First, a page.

Alicia Keys Diary and The Major's Sad Cousin (The Relative minor)

 "Diary" by: Alicia Keys 

There's a couple of chords you need here to play the song and these minor seventh chords sound so good.

Do you know these chords... Abm7, Ebm7, Dbm7,  Dm7 and all black notes for glissando?

Key Ab minor (Cb major) LH/RH

Ab / Ab, Eb, Cb, Db, Eb, Db, Cb, Ab
Eb / Db-Gb-Bb
Db / Cb-Fb-Ab
Ab / Ab, Eb, Cb, Db, Eb, Db, Cb, Ab
Eb / Db-Gb-Bb
Db / Fb-Ab-Cb
Ab / Ab, Eb, Cb, Db, Eb, Db, Cb, Ab
Eb / Db-Gb-Bb
D / C-F-A
Db / Cb-Fb-Ab
Eb / Db-Gb-Bb

OR

Ab / Eb-Ab-Cb I won't tell
Eb / Db-Gb-Bb
Db / Cb-Fb-Ab
Ab / Eb-Ab-Cb Your secrets
Eb / Db-Gb-Bb
Db / Cb-Fb-Ab
Ab / Eb-Ab-Cb Your secrets
Eb / Db-Gb-Bb are
Db / Cb-Fb-Ab safe with me
Ab / Eb-Ab-Cb
Eb / Db-Gb-Bb
Db / Cb-Fb-Ab
Ab / Eb-Ab-Cb I will keep
Eb / Db-Gb-Bb
Db / Cb-Fb-Ab
Ab / Eb-Ab-Cb Your secrets
Eb / Db-Gb-Bb
Db / Cb-Fb-Ab
Ab / Eb-Ab-Cb Just think of me as the
Eb / Db-Gb-Bb pages in
D / C-F-A your
Db / Cb-Fb-Ab diary-
Eb / Db-Gb-Bb yyyyy
(repeat)
Hear and Play Forum



  
 Here's another piano tutorial to see:
http://www.youtube.com/watch?v=BvU_7f1lgh8&feature=related

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I just finished writing this article and wanted to share it with you:


The Major's Sad Cousin: The Relative Minor

If I were to ask you for a list of sad songs, what would come to mind? Perhaps you would say Moody River by Pat Boone, maybe Eva Cassidy's Songbird. What about Eric Clapton's Tears in Heaven?

Elton John wrote "Sad Songs Say So Much." So true and then there is the music structure to look at because for sure minor chords sound sad or mysterious in many ways. If I were to ask you for a list of sad songs, what would come to mind? Perhaps you would say Moody River by Pat Boone, maybe Eva Cassidy's Songbird. What about Eric Clapton's Tears in Heaven?
What is a relative minor chord you ask? Well, every major chord, scale or key has a relative minor chord, scale or key. So for every MAJOR KEY, there is a RELATIVE MINOR KEY that also shares the same key signature

Each relative minor scale begins on the 6th degree (Aeolian) of the RELATIVE MAJOR SCALE. The 6th note is the keynote (first note played) of the minor scale and the note from which the scale gets its name. 

C Major and A Minor 

D Major and B Minor 

E Major and C# Minor 

F Major and D Minor 

G Major and E Minor 

A Major and F# Minor 

B Major and G# Minor 

D Flat/ C# Major and B Flat Minor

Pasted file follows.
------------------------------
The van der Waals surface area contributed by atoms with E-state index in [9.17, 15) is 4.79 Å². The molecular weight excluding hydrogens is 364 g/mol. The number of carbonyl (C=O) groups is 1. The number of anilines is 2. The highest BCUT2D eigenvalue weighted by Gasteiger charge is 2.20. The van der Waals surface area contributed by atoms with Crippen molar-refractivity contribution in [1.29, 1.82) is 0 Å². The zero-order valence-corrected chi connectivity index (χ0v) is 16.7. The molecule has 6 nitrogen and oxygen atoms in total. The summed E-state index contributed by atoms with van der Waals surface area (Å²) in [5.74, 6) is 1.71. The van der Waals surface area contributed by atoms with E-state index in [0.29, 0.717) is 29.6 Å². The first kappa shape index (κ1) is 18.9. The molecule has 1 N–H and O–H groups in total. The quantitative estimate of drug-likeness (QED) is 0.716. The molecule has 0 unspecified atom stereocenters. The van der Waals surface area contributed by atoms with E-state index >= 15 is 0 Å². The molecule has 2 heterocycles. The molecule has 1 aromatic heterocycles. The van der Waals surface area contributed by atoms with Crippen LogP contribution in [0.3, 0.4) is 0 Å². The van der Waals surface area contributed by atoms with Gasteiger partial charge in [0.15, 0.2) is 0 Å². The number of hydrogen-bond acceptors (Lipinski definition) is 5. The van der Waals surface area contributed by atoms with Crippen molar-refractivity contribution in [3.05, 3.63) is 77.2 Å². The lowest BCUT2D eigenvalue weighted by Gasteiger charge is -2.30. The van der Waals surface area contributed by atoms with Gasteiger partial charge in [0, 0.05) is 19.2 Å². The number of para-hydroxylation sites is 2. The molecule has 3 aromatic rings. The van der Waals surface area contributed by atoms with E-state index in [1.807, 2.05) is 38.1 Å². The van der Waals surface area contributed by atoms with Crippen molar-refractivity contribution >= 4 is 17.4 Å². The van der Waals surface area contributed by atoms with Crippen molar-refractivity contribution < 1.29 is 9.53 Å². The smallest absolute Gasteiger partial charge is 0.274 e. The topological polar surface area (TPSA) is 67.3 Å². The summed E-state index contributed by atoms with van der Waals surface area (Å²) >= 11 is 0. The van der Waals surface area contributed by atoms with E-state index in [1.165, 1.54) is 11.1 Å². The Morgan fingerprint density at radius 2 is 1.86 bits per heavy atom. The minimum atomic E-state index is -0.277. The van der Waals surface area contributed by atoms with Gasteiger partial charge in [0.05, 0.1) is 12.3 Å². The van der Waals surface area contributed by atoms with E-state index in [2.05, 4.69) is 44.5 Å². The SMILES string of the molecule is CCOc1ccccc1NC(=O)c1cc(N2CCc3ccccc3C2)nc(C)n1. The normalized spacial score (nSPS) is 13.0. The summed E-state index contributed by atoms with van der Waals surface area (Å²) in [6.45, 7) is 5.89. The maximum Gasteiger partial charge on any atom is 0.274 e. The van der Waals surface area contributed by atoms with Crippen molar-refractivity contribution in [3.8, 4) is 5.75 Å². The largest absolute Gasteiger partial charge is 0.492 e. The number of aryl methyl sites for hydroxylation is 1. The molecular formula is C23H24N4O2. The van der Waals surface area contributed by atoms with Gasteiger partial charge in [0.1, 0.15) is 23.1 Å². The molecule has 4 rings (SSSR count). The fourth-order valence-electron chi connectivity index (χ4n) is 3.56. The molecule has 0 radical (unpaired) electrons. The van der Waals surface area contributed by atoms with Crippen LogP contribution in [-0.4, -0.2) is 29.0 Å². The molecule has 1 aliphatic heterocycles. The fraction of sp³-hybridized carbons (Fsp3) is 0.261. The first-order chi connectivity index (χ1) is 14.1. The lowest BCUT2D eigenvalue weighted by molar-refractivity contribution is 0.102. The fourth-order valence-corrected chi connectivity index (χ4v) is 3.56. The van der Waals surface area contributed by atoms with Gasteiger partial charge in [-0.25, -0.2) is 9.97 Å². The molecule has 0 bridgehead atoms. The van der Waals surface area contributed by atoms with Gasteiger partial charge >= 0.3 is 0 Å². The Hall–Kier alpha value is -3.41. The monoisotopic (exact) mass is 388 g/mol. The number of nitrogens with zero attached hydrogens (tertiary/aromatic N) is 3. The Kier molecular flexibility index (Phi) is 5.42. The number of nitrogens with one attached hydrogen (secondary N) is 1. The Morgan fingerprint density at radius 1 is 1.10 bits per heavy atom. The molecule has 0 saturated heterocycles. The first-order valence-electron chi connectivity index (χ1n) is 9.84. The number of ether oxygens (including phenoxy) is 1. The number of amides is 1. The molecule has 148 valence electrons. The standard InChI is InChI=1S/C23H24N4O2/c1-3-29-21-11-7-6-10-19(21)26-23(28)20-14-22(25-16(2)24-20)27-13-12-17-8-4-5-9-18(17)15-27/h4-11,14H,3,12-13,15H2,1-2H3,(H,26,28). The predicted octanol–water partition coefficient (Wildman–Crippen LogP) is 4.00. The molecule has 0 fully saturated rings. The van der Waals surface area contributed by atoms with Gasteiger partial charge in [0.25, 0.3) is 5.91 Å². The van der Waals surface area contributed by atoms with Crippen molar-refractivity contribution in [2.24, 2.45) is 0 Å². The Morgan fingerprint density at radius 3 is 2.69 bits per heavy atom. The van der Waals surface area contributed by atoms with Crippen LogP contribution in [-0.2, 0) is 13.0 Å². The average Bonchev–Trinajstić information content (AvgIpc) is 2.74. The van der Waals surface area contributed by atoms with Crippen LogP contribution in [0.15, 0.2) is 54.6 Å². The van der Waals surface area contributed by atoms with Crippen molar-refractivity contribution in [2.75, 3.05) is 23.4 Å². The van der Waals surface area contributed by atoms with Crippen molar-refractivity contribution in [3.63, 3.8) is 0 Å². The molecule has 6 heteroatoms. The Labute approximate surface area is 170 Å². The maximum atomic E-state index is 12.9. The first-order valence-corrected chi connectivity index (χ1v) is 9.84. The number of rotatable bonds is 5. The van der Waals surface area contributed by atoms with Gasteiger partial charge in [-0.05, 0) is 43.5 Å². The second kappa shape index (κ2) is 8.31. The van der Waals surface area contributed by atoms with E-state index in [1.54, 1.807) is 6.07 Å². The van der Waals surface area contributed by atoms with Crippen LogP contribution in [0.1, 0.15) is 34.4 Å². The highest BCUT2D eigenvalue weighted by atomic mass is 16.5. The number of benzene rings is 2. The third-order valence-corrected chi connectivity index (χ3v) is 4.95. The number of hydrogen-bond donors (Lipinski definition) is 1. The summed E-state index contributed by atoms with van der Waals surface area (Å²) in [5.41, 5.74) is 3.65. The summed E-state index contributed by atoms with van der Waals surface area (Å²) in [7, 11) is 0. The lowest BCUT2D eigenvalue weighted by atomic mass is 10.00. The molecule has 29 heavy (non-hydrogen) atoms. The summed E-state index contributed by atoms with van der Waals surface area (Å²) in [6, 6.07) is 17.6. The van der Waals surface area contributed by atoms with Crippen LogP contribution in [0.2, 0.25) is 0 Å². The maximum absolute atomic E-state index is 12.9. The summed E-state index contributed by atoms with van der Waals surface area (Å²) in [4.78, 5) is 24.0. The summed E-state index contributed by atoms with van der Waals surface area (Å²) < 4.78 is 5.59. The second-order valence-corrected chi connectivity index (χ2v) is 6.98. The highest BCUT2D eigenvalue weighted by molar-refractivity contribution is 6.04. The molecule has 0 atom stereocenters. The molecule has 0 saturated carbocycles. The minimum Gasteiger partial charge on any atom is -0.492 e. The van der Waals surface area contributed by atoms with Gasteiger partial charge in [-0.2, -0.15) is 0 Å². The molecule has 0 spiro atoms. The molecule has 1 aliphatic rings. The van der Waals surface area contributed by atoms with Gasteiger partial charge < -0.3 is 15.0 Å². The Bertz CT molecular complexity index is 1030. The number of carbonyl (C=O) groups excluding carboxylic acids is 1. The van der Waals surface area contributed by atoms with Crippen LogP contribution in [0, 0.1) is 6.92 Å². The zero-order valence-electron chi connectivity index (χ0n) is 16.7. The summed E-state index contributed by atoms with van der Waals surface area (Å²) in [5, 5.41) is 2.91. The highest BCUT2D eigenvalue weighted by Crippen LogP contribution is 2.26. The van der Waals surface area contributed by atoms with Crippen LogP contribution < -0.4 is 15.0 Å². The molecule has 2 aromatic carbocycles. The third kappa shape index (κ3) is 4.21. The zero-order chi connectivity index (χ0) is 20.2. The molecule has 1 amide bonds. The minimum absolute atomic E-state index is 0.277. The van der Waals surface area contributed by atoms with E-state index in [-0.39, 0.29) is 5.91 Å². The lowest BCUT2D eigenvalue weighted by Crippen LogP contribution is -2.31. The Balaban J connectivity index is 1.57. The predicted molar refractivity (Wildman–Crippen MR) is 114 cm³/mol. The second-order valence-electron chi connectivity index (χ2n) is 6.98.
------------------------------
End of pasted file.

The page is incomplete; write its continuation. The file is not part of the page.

E Flat/ D# Major and C Minor 

G Flat/ F# Major and E Flat Minor 

A Flat/ G# Major and F Minor 

B Flat/ A# Major and G Minor 

STEPS TO PLAYING A MINOR SCALE: 

1. Find the relative major key of the minor scale that you want to play.
2. Play the relative major key starting and ending on the sixth degree. (the sixth degree of the relative major key should be the keynote of the minor scale that you want to play. You can also verify the relative major key by counting 3 half steps to the right. If it takes more or less than 3 half steps to get to the relative major key, then the relative major key that you have chosen is not correct.) 

So, now we’ve learned that the relative minor key, like the relative minor chord, begins and ends on the sixth note of a major scale. Here’s how you find a major key’s relative minor key. Find the sixth degree of the major scale. Starting there, playing the notes of the major scale all the way ‘til you hit the sixth degree one octave higher. Here’s an example using the key of C: 

1 2 3 4 5 6 7 1 2 3 4 5 6

C D E F G A B C D E F G A 


So you just found the relative minor of C major: The Key of A minor: The scale itself is a minor scale. Minor scales differ from the major scale in that they come in different flavors. That is, there are a handful of them. This one is the natural minor scale. 

Then there is The Harmonic Minor Scale: 

One of the strongest forces in Western music is the pull from the V chord to the I chord. By raising the lowered seventh of the natural minor back to a natural seventh, you make the dominant chord major rather than minor. 

Harmonic Minor: 1 2 b3 4 5 b6 7 (8)
C Harmonic Minor: C D Eb F G Ab B ©


The Melodic Minor Scale: 

The melodic minor scale exists for melodic reasons. The b6 is raised to a natural 6 in the melodic minor but only when ascending. When descending, the need for the strong melodic pull from the natural 7 to 8 is gone, so the melodic minor is returned to its natural state: the natural minor scale, complete with b6 and b7. So in this respect, the melodic minor is a unique case in western music; a scale that is different in its ascending and descending forms. 

Melodic Minor Scale Pattern and C Melodic Scale: 

1 2 b3 4 5 6 7 (8) b7 b6 5 4 b3 2 1 

C D Eb F G A B (C) Bb Ab G F Eb D C 

You have now learned Natural, Harmonic and Melodic Minor Scales. Believe me, there’s still more minor scales to learn.



Charlie Parker once said "Learn the changes and then forget them."
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